It is hard to believe that this is the fourth Mother’s Day not bringing you a tiny bouquet of primroses. Even though you always described Mother’s Day as a ‘cod,’ the sight of the primroses always seemed to melt that view as you absorbed their colour and inhaled their yellow scent of spring.
You had the theory that mothers couldn’t be condensed into one day, especially if it entailed a big bouquet of flowers, a box of chocolates and lunch at a hotel. That just wasn’t you! No, it wasn’t you.
Spring was you, though, and recently I’ve been thinking of ‘our’ Springtime cycles out to embrace it. You on your big black bicycle that stretched back to your youth and me eventually on the Blue Raleigh that became part of my life when I was eleven. How was it that you always knew where the first primroses were; the first lambs, bird’s nests that were invisible but that showed themselves to us ~ all twigs and softness and mothers and chicks.
‘Love is elastic,’ you said, explaining how mothers, both human and animal, could spread their love to all their babies. I had visions of every mother having a secret roll of white elastic hidden up her sleeve that she would hold and all her babies would tug. I felt that your elastic wasn’t the kind that lived in the sewing basket wrapped around a piece of cardboard. It was well-worn and made of things like rainbows, acorns, rhymes, gingerbread men, winding roads with little nooks where we would get off our bikes and eat tomato sandwiches ~ mine with the crusts off ~ and drink homemade lemonade from those blue willow ‘picnic’ cups that were chipped on the safe side.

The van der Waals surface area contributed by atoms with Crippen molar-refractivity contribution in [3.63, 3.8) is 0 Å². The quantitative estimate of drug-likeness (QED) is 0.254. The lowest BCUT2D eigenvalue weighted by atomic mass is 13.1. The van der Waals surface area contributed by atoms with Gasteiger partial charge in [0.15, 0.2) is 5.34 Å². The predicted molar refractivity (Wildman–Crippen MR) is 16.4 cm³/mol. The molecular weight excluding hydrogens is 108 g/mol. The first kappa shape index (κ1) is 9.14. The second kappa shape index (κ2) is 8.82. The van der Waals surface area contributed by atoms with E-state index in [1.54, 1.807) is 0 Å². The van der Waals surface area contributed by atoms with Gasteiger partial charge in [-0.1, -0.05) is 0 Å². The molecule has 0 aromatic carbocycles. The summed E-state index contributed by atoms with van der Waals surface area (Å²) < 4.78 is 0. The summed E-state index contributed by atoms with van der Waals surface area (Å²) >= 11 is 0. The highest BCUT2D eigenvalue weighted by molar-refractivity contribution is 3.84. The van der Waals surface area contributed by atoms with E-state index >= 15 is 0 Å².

You were right about Mother’s Day and even more right about love being elastic.
I’ll drop out to Primrose Road today but I promise I won’t pick any of the precious primroses. Yesterday, I gathered your bouquet from the ‘windfalls’ in the garden. Six elegant daffodils snapped by the weather, their cups overflowing with your elastic love.
4 thoughts on “‘Love is Elastic’ ~ Gatherings from Ireland # 87”
I was hoping that you picked some for her anyway and put them where she rests, but I also love that you left them growing in tribute to her elastic love.
Thanks very much for writing. I think I have the best of both worlds ~ the beautiful windfalls that she would have wanted me to bring inside and enjoy and the pleasure of seeing the primroses growing in the ditch on what we called Primrose Road. Both, I feel are tributes to her ‘elastic love’ and presence.
Primroses, bluebells in jam jars. Long bike rides, milky coffee in old medicine bottles. I miss my mother so much. She shared her love of nature so artlessly, it became part of my DNA. Thank you for the memories. I cried and cried. And remembered.
Mary, thank you for sharing your love of your mother on this day, I hope the remembering brought smiles as well as tears. That artless sharing of nature is something our mothers seem to have had in common. What a precious legacy!